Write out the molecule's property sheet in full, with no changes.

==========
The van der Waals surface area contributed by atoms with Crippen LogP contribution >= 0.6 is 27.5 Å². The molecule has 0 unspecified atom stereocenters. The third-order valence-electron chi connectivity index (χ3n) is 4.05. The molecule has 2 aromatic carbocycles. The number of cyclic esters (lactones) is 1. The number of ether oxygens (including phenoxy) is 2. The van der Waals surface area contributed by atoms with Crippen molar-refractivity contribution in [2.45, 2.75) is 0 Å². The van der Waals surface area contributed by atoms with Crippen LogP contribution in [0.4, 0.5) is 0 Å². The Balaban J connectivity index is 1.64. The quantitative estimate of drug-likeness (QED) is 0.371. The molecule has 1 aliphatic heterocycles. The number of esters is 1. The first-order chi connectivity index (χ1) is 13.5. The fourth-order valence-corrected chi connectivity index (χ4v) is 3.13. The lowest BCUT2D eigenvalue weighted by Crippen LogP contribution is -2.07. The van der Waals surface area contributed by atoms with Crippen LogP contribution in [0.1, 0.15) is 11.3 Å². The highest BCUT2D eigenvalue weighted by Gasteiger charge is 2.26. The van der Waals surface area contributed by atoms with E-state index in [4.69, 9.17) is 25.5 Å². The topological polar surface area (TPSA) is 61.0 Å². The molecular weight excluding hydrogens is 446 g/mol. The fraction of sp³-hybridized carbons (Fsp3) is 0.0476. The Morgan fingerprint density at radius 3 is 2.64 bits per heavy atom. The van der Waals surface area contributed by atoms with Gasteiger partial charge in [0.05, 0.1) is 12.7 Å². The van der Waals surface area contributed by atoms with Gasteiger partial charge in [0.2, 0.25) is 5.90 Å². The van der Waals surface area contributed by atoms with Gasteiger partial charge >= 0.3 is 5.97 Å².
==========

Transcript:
The van der Waals surface area contributed by atoms with Crippen LogP contribution >= 0.6 is 27.5 Å². The molecule has 0 unspecified atom stereocenters. The third-order valence-electron chi connectivity index (χ3n) is 4.05. The molecule has 2 aromatic carbocycles. The number of cyclic esters (lactones) is 1. The number of ether oxygens (including phenoxy) is 2. The van der Waals surface area contributed by atoms with Crippen molar-refractivity contribution in [2.45, 2.75) is 0 Å². The van der Waals surface area contributed by atoms with Crippen LogP contribution in [0.4, 0.5) is 0 Å². The Balaban J connectivity index is 1.64. The quantitative estimate of drug-likeness (QED) is 0.371. The molecule has 1 aliphatic heterocycles. The number of esters is 1. The first-order chi connectivity index (χ1) is 13.5. The fourth-order valence-corrected chi connectivity index (χ4v) is 3.13. The lowest BCUT2D eigenvalue weighted by Crippen LogP contribution is -2.07. The van der Waals surface area contributed by atoms with Crippen LogP contribution in [0.1, 0.15) is 11.3 Å². The highest BCUT2D eigenvalue weighted by Gasteiger charge is 2.26. The van der Waals surface area contributed by atoms with E-state index in [4.69, 9.17) is 25.5 Å². The topological polar surface area (TPSA) is 61.0 Å². The molecular weight excluding hydrogens is 446 g/mol. The fraction of sp³-hybridized carbons (Fsp3) is 0.0476. The Morgan fingerprint density at radius 3 is 2.64 bits per heavy atom. The van der Waals surface area contributed by atoms with Gasteiger partial charge in [0.05, 0.1) is 12.7 Å². The van der Waals surface area contributed by atoms with Gasteiger partial charge in [0.2, 0.25) is 5.90 Å². The van der Waals surface area contributed by atoms with Gasteiger partial charge >= 0.3 is 5.97 Å².